Taken out of context I know, but our different perspectives lead to question neither side would have brought forward without such opponents.
Mark Goodacre's stress on the arguments and evidence is important. That's what agreements and disagreements should be ultimately based on- even when we do recognize presuppositions of the author(s).
Yes this is what, following certain philosophers of history, I would call objectivity as distinguished from neutrality (or perspective or whatever) which is effectively impossible to avoid even if it can't be fully defined. And neutrality is not necessarily a bad thing: it is precisely what I think brings more and more questions to the table. Just think of the increase in women in biblical studies which was the only real reason why feminist and history of women has increased in prominence in biblical studies.
As to the term 'academic scholarship', it seems to me that people of a secular persuasion intechange 'secular' and 'academic' as if they are synonymous- they aren't. Neither is 'faith-based' and 'academic'. Essays from scholars of both persuasions can be really good and horribly bad- in the end scholarship rests on evidence that is publicly coherent and available.
Yes, I agree. I use secular more in terms of individuals in the discipline and the questions they bring. It is the one-sidedness of the discipline which some (with some justification I think) leads to questioning whether 'academic' is fair. It is nothing to do with faith based being inherently non-academic.
I have also been a little confused with some seemingly mixed messages from those of the secular persuasion. James Crossley encourages secular studies to bring more voices and ideas to the table- he says that Christians have a stranglehold on biblical studies. Then Thomas Thompson says this in his interview (which irked me to no end by the way): "They [evangelical scholars] now stand at a turning point where they are undergoing a very serious struggle for academic recognition which goes hand in hand with an equally serious struggle for academic integrity, which, for many of the individuals involved, is consonant with personal struggles of faith." Am I wrong that this is in a bit of contradiction to Crossley's desire for more secular scholarship?...I am perplexed.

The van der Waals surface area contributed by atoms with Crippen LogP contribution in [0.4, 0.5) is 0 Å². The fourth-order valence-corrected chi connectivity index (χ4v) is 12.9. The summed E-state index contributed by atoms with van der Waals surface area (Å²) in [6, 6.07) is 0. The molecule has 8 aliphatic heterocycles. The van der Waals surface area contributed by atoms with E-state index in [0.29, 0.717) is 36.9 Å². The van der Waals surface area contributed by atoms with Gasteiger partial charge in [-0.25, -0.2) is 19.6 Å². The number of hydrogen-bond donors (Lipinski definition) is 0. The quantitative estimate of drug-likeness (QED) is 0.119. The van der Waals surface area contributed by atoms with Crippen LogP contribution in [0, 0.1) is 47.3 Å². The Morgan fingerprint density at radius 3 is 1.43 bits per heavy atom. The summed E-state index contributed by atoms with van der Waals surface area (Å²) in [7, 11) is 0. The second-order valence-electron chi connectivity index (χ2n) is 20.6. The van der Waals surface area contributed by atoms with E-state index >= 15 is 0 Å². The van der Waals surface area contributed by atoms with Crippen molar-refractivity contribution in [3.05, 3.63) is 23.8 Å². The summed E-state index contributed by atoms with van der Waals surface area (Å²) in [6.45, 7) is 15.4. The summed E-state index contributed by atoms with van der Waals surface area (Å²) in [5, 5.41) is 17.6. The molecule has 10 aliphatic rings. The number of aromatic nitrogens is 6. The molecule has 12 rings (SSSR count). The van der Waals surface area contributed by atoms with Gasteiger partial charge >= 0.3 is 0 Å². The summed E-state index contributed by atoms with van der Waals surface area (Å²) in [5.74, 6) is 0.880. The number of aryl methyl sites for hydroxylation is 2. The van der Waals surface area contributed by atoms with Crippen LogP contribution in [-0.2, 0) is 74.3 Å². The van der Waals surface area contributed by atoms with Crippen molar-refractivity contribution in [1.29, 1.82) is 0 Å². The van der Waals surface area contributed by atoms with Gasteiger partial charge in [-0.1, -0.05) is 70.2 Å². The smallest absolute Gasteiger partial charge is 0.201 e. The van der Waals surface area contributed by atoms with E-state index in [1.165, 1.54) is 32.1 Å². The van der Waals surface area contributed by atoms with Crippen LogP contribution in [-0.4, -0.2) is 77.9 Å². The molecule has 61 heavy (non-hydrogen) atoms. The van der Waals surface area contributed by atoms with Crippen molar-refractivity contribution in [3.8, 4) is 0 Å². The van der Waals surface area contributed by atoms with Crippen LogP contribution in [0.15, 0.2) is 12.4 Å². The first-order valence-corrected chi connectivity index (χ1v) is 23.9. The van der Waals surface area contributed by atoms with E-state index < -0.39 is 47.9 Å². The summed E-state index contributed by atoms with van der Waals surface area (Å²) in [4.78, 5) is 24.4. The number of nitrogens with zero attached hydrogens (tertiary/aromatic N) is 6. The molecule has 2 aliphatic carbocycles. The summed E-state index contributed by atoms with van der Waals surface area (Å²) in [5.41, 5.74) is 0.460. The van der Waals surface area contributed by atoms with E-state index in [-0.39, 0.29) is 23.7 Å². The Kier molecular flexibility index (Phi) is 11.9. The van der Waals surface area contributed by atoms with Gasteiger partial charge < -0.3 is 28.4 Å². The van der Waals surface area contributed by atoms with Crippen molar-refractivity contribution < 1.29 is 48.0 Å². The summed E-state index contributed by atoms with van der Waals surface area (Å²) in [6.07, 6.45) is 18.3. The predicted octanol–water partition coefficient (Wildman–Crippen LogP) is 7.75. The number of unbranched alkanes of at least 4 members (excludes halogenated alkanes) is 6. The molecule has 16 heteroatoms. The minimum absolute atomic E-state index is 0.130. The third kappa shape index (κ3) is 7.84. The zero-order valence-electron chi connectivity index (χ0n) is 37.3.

I can't speak for Thompson and whether we would disagree I'll leave open but it shouldn't be a surprise that secular people disagree. There are a massive range of disagreements among secularists just as there are among Christians. To take an extreme example (which are always quite helpful in clarifying a position I find) I don't agree with Stalin!!!! I should also add that it seems I am addressing a slightly different issue to Thompson. I discuss the Christian dominance of discipline as a whole whereas Thompson appears to be discussing the role of evangelicals in the discipline.